The top officials of the province of Limburg did not try to manipulate the report on the province’s ties with former deputy Herman Vrehen (CDA). That writes acting commissioner of the king Johan Remkes (VVD) in a response to a publication of NRC. According to him, only the opportunity to be heard has been used and “it is emphatically left to the researchers to decide whether or not to do something with it”.
Wim Derksen and Ernst ten Heuvelhof, both emeritus professors, carried out independent research on behalf of Remkes. That was made public on Friday. Revelations about the IKL landscape foundation and its director Herman Vrehen led to the resignation of all deputies and the king’s commissioner this spring.
Before the Derksen and Ten Heuvelhof report was published, the highest official in the province, Guido Derks, asked them on behalf of the entire management to delete the conclusion that there is a culture of looking away from an administrative and official level. Also the title of the report Looking away as culture had to go.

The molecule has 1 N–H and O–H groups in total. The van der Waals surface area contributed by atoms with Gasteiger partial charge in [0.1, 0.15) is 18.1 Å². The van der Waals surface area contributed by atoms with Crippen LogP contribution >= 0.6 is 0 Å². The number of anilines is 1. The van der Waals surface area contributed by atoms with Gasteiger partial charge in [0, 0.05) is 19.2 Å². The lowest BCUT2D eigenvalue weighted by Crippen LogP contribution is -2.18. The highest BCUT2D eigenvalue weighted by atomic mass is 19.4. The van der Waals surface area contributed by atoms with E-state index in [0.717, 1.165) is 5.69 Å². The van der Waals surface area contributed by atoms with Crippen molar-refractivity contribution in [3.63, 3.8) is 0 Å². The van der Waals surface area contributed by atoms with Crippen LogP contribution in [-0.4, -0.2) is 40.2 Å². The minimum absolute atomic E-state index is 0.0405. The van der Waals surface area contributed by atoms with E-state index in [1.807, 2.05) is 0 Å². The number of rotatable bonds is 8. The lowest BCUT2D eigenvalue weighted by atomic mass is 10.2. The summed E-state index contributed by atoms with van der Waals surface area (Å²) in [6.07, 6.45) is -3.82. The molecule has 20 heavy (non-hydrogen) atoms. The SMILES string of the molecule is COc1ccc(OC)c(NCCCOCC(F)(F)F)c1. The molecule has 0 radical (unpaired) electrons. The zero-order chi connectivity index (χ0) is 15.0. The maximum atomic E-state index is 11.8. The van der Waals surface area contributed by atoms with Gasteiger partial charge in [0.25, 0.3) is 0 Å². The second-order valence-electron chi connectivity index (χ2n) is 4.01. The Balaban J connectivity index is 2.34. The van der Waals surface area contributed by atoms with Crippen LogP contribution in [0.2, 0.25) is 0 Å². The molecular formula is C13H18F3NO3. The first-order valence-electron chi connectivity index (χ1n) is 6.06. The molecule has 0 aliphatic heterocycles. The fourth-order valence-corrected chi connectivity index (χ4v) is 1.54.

Read about the contents of the report: ‘The same names keep popping up’
Derksen showed himself against on Monday NRC annoyed at the requests from the province: “It touches my integrity that people apparently thought I was willing to cooperate on something like this.” In an email to civil servant Derks, researcher Derksen wrote: “If it were leaked that we changed our title under pressure from the client, and perhaps one of the most important conclusions, then not only will the province of Limburg have a major problem, but the researchers will also be that contributed to that look painful.”
E-mails submitted by Remkes now show that Derksen and his co-researcher left the title unchanged, but did change the conclusion about look-a-way culture: the report no longer says it applied to the entire organization, but to the hallway of cases in files concerning Vrehen and IKL.
The Provincial Council is now pressing for a meeting where all those involved can be heard. “As far as we’re concerned, that happens publicly,” says Ruby Driessen, leader of the Forum for Democracy.